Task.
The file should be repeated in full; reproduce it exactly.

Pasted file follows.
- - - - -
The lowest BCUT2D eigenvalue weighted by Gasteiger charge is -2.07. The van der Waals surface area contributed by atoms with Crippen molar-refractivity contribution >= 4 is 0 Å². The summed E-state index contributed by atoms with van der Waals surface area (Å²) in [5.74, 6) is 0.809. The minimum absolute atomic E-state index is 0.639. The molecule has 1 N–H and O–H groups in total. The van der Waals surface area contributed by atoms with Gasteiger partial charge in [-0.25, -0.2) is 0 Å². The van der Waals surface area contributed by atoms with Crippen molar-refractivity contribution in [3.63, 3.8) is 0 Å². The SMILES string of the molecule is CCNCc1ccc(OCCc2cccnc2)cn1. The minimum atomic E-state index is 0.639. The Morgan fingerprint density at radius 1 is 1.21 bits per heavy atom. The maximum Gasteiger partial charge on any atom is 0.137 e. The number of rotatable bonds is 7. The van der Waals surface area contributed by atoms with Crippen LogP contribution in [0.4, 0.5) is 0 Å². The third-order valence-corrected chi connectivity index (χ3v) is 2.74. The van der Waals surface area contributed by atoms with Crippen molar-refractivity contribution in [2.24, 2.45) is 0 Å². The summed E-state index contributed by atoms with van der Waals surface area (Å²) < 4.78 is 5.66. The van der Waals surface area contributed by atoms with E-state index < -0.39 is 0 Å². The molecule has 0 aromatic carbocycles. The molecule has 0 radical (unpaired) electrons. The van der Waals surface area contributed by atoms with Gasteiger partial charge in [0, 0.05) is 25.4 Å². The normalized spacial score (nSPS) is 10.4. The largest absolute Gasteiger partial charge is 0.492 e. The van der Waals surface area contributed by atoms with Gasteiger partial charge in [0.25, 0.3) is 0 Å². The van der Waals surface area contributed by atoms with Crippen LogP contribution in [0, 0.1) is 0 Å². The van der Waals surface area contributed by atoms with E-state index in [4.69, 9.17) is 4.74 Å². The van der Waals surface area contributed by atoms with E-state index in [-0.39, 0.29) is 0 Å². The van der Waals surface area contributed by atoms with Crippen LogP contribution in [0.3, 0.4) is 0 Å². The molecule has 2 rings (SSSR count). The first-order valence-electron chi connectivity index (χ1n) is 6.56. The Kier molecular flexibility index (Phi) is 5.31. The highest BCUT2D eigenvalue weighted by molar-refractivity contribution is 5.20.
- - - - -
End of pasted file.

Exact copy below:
The lowest BCUT2D eigenvalue weighted by Gasteiger charge is -2.07. The van der Waals surface area contributed by atoms with Crippen molar-refractivity contribution >= 4 is 0 Å². The summed E-state index contributed by atoms with van der Waals surface area (Å²) in [5.74, 6) is 0.809. The minimum absolute atomic E-state index is 0.639. The molecule has 1 N–H and O–H groups in total. The van der Waals surface area contributed by atoms with Gasteiger partial charge in [-0.25, -0.2) is 0 Å². The van der Waals surface area contributed by atoms with Crippen molar-refractivity contribution in [3.63, 3.8) is 0 Å². The SMILES string of the molecule is CCNCc1ccc(OCCc2cccnc2)cn1. The minimum atomic E-state index is 0.639. The Morgan fingerprint density at radius 1 is 1.21 bits per heavy atom. The maximum Gasteiger partial charge on any atom is 0.137 e. The number of rotatable bonds is 7. The van der Waals surface area contributed by atoms with Crippen LogP contribution in [0.4, 0.5) is 0 Å². The third-order valence-corrected chi connectivity index (χ3v) is 2.74. The van der Waals surface area contributed by atoms with Crippen molar-refractivity contribution in [2.24, 2.45) is 0 Å². The summed E-state index contributed by atoms with van der Waals surface area (Å²) < 4.78 is 5.66. The van der Waals surface area contributed by atoms with E-state index < -0.39 is 0 Å². The molecule has 0 aromatic carbocycles. The molecule has 0 radical (unpaired) electrons. The van der Waals surface area contributed by atoms with Gasteiger partial charge in [0, 0.05) is 25.4 Å². The normalized spacial score (nSPS) is 10.4. The largest absolute Gasteiger partial charge is 0.492 e. The van der Waals surface area contributed by atoms with Gasteiger partial charge in [0.25, 0.3) is 0 Å². The van der Waals surface area contributed by atoms with Crippen LogP contribution in [0, 0.1) is 0 Å². The van der Waals surface area contributed by atoms with E-state index in [4.69, 9.17) is 4.74 Å². The van der Waals surface area contributed by atoms with E-state index in [-0.39, 0.29) is 0 Å². The van der Waals surface area contributed by atoms with Crippen LogP contribution in [0.3, 0.4) is 0 Å². The molecule has 2 rings (SSSR count). The first-order valence-electron chi connectivity index (χ1n) is 6.56. The Kier molecular flexibility index (Phi) is 5.31. The highest BCUT2D eigenvalue weighted by molar-refractivity contribution is 5.20.